The city must do more to manage its right-of-way. For example, Austin could create a brand-neutral symbol for places where dockless vehicle parking is encouraged. This symbol could be painted on parts of sidewalks where scooter parking can fit without getting in anyone’s way, on private properties that want to allow people to park their dockless vehicles near their businesses, or on on-street parking spaces. (As so many scooters fit in a small space, a half to a full parking space would probably be enough per block face.) Scooters are very small compared to cars. Parking them should be a very small issue compared to car parking if the city leads the way in directing users to appropriate places to park.

2) More bike / scooter lanes

Scooters can be a fun, easy way to make short-distance trips. But riding on streets can feel less fun or more dangerous: you never know which 2,000-lb vehicle is being driven by somebody more intent on passing you than giving you a safe distance. The more people have safe places to ride, the more they’ll be willing to give scooters a shot and the less they’ll ride on sidewalks.

A rider takes a scooter on the Third Street bike lane in downtown Austin.

3) Make more streets two way

Navigating one way streets can be a pain in a car, but it’s even worse in a scooter. Going around the block takes longer. Avoiding the one-way can force you on to a street you were trying to avoid for safety reasons. And worst of all, there’s no good reason for one-way streets in scooterable areas. Making streets one-way was an urban planning fad aimed at getting cars to speed through an area. Today, urban planners are more focused on making places safe and navigable, which has the side benefit of helping people find local businesses better. Austin has started toward two-waying our downtown one-way streets, but the program has been held up as the Transportation Department paused the conversion of lightly-traveled Colorado Street after positioning the new traffic signals for deployment.

North-bound traffic lights have worn these hoods since installation, as ATD has (apparently) put a pause on converting streets to two-way.

4) More boulevards

One of the city of Austin’s responses to scooter deployment has been to encourage companies to deploy their scooters outside the central core to more “underserved markets.”

This is a noble goal — scooters are awesome and all people deserve access to them — but, alas, our streets are too dangerous for this to happen well. When I asked one scooter executive about expanding to the Domain (a planned development known to local newspaper-writers as “Austin’s second downtown”), he told me that there were significant dangers to releasing scooters there: riders might take them on the many auto-oriented streets surrounding it, streets that aren’t safe for scooters. These same streets aren’t very good for people on bicycles or on foot either, nor are they good for outdoor commercial uses like restaurant patios or sidewalk sales. We should retrofit streets with an eye toward making them comfortable to sit next to, walk next to, scoot or bike on, as well as drive on.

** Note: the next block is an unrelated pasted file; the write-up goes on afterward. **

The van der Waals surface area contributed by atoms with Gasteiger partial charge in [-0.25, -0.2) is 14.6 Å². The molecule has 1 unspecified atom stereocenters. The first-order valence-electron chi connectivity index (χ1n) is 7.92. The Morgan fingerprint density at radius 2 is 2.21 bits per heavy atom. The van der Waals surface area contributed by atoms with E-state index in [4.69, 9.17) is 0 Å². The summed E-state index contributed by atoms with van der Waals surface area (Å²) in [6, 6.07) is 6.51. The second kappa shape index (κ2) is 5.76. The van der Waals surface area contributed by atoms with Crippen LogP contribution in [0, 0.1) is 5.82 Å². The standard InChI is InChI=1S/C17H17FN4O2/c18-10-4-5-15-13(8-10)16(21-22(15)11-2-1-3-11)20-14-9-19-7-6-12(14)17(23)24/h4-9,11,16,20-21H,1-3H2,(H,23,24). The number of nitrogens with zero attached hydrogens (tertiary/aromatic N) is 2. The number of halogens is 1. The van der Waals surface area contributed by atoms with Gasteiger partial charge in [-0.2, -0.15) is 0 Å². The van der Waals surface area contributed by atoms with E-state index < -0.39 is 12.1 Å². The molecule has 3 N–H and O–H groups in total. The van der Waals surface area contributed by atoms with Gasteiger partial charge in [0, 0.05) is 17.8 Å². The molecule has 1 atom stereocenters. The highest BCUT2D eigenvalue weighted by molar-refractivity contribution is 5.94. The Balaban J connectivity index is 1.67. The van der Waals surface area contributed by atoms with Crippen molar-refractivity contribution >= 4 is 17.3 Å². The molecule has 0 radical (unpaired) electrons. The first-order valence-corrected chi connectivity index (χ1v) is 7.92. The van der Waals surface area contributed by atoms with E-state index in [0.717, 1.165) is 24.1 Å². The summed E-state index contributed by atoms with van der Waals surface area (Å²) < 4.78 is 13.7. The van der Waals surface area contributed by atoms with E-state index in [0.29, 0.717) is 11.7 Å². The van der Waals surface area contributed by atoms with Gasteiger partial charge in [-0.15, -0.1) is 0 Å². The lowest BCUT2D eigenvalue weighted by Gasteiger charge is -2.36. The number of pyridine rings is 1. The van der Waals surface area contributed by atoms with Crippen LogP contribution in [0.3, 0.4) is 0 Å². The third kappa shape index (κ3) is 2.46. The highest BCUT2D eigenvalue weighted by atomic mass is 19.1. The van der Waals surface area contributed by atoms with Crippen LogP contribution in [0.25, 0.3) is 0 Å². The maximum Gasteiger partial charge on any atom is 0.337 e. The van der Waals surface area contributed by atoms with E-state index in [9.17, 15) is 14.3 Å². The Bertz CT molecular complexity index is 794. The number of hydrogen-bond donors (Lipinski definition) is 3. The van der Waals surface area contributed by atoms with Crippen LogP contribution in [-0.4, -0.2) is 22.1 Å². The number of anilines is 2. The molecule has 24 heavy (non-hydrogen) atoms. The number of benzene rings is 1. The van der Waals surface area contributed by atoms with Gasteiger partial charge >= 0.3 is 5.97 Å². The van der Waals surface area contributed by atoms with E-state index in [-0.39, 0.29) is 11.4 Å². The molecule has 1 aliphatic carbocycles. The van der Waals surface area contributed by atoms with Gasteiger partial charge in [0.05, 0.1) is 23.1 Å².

5) Allow more scooter-oriented development

Scooters are deployed to downtowns, universities, and other relatively dense parts of cities not only because the streets there are safer but also because the populations there are denser. The same geometry that makes cars frustrating when there are more people makes scooters easier. A scooter left in a densely-populated area has far greater chance of finding a customer than a scooter left in a sparsely-populated area. This allows scooter companies to deploy more scooters, reducing the distance needed for riders to find a scooter, in a virtuous circle. In other words, car-oriented development is spread out enough that cars can fit between destinations. Scooter-oriented development is close enough together that it’s easy to find a scooter and ride it to a nearby destination.

The way we develop our cities unfortunately is a barrier — maybe even the major barrier in the scooter-path of scooter-oriented development. There are many, many ways that cities regulate density. One of these is the “Traffic Impact Assessment,” which is literally a way of testing whether a development is too dense to serve well with cars and therefore unallowable. As a side effect, any place that is being built dense enough to make scooting work well is not allowed. For us to change mode share from mostly being in cars, cursing at traffic to enjoying our scooter commutes, we will have to update our traffic impact assessment tools to guide which mode of transportation a development needs to be most compatible with rather than merely assuring compatibility with the auto status quo.